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lobbel
05-11-2010, 08:39 AM
Are there some tutorials about GLSL 1.4 ?
I cant use gl_Vertex anylonger. Ok texturing works
just with the command texture(....).

What do I have to do in the vertex program and in the application to get this work ?



#version 140
void main(void)
{
#version 140
in vec4 TexCoord0;
out vec2 TexCoord;
uniform mat4 mvp;

void main(void)
{
gl_Position = mvp * gl_Vertex;
TexCoord = TexCoord0.st;
}

I always get an error using gl_vertex that it is depricated.
How to handle this in GLSL 1.4 or greater version ?

thanks & regards,
lobbel

Dark Photon
05-11-2010, 12:35 PM
Are there some tutorials about GLSL 1.4 ?
I cant use gl_Vertex anylonger.
Yeah, alot of the gl_ built-ins went away in GLSL 1.3.

Change it to something else (like my_Vertex).

Then in your code use a generic vertex attribute to populate it (e.g. glVertexAttribPointer).

And then either query the program to find out which generic attribute index it put it on, or tell it which one to put it on via glBindAttribLocation.

lobbel
05-11-2010, 02:17 PM
Why it has been removed ? It was easy to use....
complicates the things more.

thank you,
lobbel

aqnuep
05-11-2010, 02:31 PM
Because it is related to fixed function OpenGL and as such had to be removed to provide a more general framework.

Anyway, migration is not that difficult as it might look at first sight and on the way you'll see that its mean is to provide even more flexibility and less hard coded functionality.

Dark Photon
05-11-2010, 02:40 PM
Why it has been removed ? It was easy to use....
complicates the things more.
In this specific case, the code conversion impact isn't that great (unless you have batch setup calls spread all over your app rather than having a "drawable batch"-type class. Other things like deprecating gl_ModelViewMatrix, gl_ProjectionMatrix, etc. have bigger code impacts.

Why did they kill most gl_* built-ins in GLSL 1.3? Well, back in the GL 3.0 days, the prevailing ARB view was that OpenGL would just obsolete the entire fixed-function pipeline. Didn't think much about legacy app port cost or newbie startup. The former turned out to be an obstacle. That's why the compatibility profile is there -- all this stuff still exists in it.

dorbie
05-11-2010, 06:44 PM
It was removed because it is inefficient and it bloats the front end with arbitrary vertex and atribute issue order and density.

Using vertex immediate mode dispatch in a modern app is ridiculous unless it's some rinky-dink test and/or you're display listing, and then you want to look at other mechanisms.

The fact is hardware has moved on and and competent programmer should be able to package vertex data into attribute arrays, bind them and issue them with a single call. Further you should be indexing for vertex cache otherwise you're taking a significant hit. On top of this bad developers used to write war & peace per vertex compounding the problem. This way you have fewer methods to shoot yourself in the foot.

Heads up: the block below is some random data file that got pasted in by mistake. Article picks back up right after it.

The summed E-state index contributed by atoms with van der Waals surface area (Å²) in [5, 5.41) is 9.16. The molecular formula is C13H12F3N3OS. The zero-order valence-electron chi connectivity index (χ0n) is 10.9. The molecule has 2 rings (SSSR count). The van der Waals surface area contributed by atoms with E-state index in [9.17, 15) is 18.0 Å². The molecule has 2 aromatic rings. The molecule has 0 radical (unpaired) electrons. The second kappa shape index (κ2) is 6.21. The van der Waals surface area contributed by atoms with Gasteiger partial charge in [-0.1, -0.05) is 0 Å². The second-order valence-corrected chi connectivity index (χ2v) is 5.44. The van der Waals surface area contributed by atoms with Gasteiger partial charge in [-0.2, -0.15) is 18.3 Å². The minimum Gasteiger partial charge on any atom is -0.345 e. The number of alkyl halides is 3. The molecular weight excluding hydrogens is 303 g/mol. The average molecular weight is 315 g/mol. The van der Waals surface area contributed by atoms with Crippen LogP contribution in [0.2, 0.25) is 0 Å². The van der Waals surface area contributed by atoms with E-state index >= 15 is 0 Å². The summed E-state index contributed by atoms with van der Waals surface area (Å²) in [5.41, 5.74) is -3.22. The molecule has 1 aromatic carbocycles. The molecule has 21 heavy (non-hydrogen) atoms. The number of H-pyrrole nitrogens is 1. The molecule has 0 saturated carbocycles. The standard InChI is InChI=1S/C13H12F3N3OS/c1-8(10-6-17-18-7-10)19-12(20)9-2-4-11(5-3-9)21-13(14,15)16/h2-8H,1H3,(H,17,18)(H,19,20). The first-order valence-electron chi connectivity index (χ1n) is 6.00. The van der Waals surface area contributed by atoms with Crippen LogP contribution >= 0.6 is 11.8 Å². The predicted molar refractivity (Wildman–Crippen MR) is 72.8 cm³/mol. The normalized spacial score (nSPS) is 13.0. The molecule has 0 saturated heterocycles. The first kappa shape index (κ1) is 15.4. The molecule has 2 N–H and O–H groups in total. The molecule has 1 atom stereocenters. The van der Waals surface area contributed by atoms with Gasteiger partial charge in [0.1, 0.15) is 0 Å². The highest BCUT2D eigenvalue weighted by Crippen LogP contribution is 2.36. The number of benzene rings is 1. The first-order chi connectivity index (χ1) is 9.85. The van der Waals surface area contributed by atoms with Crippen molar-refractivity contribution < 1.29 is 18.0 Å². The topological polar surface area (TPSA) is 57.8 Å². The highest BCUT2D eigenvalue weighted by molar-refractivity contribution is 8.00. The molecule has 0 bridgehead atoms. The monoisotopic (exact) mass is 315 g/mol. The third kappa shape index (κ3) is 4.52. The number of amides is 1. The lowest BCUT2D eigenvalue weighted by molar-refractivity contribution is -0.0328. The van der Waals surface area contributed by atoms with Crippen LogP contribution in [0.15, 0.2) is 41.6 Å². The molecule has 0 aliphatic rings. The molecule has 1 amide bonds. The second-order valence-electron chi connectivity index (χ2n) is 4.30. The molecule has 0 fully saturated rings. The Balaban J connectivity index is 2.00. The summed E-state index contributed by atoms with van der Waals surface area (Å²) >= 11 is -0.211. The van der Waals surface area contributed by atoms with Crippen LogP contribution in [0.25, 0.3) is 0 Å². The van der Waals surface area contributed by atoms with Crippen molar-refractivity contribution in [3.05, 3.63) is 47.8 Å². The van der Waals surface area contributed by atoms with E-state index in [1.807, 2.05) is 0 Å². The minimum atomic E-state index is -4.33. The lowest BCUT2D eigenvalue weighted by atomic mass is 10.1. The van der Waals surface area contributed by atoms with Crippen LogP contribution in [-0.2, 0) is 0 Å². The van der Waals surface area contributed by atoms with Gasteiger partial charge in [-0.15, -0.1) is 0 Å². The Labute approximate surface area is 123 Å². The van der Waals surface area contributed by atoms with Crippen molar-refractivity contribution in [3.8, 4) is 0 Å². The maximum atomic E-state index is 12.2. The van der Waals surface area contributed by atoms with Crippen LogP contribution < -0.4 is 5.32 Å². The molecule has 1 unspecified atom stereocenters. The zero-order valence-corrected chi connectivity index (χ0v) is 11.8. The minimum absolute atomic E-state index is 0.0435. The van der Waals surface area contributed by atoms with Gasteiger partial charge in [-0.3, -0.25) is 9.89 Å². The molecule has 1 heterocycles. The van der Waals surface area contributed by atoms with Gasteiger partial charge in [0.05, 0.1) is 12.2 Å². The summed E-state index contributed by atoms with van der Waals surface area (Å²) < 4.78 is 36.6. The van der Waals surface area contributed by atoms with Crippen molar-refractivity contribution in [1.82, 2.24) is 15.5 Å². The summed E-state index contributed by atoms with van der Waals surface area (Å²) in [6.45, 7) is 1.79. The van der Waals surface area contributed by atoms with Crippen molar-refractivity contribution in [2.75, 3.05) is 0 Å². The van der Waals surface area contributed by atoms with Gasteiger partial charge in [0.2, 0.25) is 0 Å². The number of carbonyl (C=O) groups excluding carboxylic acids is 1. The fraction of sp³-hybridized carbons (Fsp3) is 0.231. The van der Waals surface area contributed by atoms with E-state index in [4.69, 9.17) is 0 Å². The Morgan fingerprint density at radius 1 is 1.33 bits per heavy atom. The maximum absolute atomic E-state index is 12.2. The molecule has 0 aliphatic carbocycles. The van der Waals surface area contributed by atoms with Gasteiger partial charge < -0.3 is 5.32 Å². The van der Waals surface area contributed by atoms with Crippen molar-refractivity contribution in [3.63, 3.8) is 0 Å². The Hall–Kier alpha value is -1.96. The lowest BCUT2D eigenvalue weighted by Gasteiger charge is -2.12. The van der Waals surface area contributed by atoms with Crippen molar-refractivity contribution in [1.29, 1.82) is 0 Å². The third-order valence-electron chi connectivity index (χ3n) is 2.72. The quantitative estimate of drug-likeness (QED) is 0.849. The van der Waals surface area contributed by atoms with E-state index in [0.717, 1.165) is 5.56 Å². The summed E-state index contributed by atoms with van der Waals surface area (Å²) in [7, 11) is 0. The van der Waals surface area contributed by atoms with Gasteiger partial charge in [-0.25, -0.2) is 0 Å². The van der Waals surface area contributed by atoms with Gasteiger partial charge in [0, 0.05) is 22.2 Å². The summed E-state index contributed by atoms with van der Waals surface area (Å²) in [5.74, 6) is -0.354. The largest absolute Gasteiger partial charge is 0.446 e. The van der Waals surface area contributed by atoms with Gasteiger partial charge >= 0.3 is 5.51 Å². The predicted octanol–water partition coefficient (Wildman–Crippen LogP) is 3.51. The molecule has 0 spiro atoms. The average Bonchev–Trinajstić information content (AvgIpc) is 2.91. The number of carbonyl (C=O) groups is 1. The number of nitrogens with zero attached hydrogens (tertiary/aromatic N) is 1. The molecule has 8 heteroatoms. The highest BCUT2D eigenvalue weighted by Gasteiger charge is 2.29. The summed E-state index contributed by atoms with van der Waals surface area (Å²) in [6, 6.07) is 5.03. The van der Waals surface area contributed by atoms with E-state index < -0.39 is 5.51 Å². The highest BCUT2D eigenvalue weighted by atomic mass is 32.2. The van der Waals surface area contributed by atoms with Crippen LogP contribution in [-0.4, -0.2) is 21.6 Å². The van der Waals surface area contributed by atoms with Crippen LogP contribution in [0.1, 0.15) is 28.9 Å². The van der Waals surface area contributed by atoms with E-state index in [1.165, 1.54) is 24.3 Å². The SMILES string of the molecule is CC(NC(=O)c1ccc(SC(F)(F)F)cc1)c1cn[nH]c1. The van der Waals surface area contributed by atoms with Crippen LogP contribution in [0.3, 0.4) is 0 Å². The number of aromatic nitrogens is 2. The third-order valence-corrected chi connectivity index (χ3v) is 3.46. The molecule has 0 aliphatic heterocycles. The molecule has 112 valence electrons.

You also have vram memory resident mechanisms to exploit and pulling data onto the call stack is just awful.

Try it, you will get used to it VERY quickly.

Remember that there are no preferred attribute slots and invoking attributes per vertex now. With the clean fully deprecated version of the API you're sending bound arrays to shader attribute registers. So the question of which attribute is the invoking one need not arise when you simply have an attribute per vertex bound.

So, reasons glVertex() sucks:

Calls per vertex are slow
Sparse vertex attributes and arbitrary issue order convolutes the front end
There is no mechanism to exploit vertex cache
It defeats vram resident attribute mechanisms (VBOs) (display lists would be the old alternative)
There is no need for an invoking attribute using MODERN shaders
Bad/naive developers wrote a lot of crap between glBegin and glEnd
This minor convenience only supplies opportunities to write very slow graphics code, even when used well

Dark Photon
05-12-2010, 05:39 AM
So, reasons glVertex() sucks: ...
He's not talking about glVertex(), but rather gl_Vertex (GLSL vertex attribute built-in).

Which you can populate using glVertexPointer so which has nothing to do with immediate mode, supporting both client arrays and VBOs.

Of course in "the new world order", use your own shader vertex attribute name, populate it using glVertexAttribPointer, and link them up using glBindAttribLocation.

lobbel
05-12-2010, 06:12 PM
Ok,
thanks for comments. I will have a look into the
book opengl glsl and I found a tutorial that
covers the changes made in version 1.40.

regards,
lobbel

mseven
08-16-2010, 03:58 AM
Could you share the link to that tutorial?